Jurisdictions across the United States have inquired about how to start similar programs. Although there are some touchstone elements in the LEAD model that should always be included, ultimately, it will only work if there is a collective effort from the community at large to try a new strategy. In our experience, this will only occur if an open and honest dialogue takes place, which includes all the relevant parties (law enforcement, elected officials, advocacy organizations, and the community). These discussions are never easy, but they are vital for making the LEAD program work. For example, prior to LEAD, the Seattle Police Department was in protracted litigation with The Defender Association and ACLU over selective enforcement of drug laws. Now, they work hand in hand to make LEAD a success.
LEAD has been operating as a pilot program since October 2011, and plans to run until 2015. It’s too early to tell about the program’s overall effectiveness, but many LEAD clients have experienced remarkable success already. Others have experienced setbacks, but continue to stay engaged with the program. LEAD is currently funded from private grants, but ultimately plans to secure public funding, possibly through avoided criminal justice costs. Some funding may flow from increased access to mental health and substance abuse treatment services via the expansion of health care coverage under the Affordable Care Act. It’s also hoped that LEAD will be proven more cost-effective than traditional drug law enforcement. To assess this, a robust evaluation and cost/benefit assessment will be conducted for LEAD after its first two years of operation.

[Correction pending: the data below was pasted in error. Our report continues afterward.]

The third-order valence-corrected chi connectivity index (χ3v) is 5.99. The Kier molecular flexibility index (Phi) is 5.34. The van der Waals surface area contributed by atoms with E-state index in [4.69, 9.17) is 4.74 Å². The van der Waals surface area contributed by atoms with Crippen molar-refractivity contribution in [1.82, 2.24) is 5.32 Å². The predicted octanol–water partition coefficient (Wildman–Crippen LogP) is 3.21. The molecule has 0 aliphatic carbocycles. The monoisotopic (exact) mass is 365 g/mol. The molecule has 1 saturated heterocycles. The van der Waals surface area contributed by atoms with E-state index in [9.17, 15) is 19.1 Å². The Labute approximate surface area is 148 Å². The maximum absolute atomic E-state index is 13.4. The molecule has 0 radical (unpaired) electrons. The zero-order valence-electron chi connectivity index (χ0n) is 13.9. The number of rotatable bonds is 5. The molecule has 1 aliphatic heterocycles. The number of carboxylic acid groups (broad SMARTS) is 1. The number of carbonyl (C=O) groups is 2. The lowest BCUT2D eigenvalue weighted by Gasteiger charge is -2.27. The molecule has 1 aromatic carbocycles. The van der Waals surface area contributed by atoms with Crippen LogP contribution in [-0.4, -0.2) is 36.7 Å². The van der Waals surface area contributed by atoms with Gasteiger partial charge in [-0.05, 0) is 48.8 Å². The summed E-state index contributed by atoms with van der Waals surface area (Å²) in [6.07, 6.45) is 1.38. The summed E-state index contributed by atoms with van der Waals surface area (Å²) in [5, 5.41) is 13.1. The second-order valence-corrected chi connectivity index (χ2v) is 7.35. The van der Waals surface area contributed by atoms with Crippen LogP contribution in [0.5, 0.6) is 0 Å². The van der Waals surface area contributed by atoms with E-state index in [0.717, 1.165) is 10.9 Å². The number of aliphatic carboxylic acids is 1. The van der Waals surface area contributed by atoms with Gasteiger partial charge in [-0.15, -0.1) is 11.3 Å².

To learn more about LEAD - visit www.LEADKingCounty.org
-Dan Satterberg, King County Prosecuting Attorney
-Jim Pugel, Assistant Chief, Seattle Police Department
-Kathleen Taylor, Executive Director, ACLU of Washington
-Lisa Daugaard, Deputy Director, The Defender Association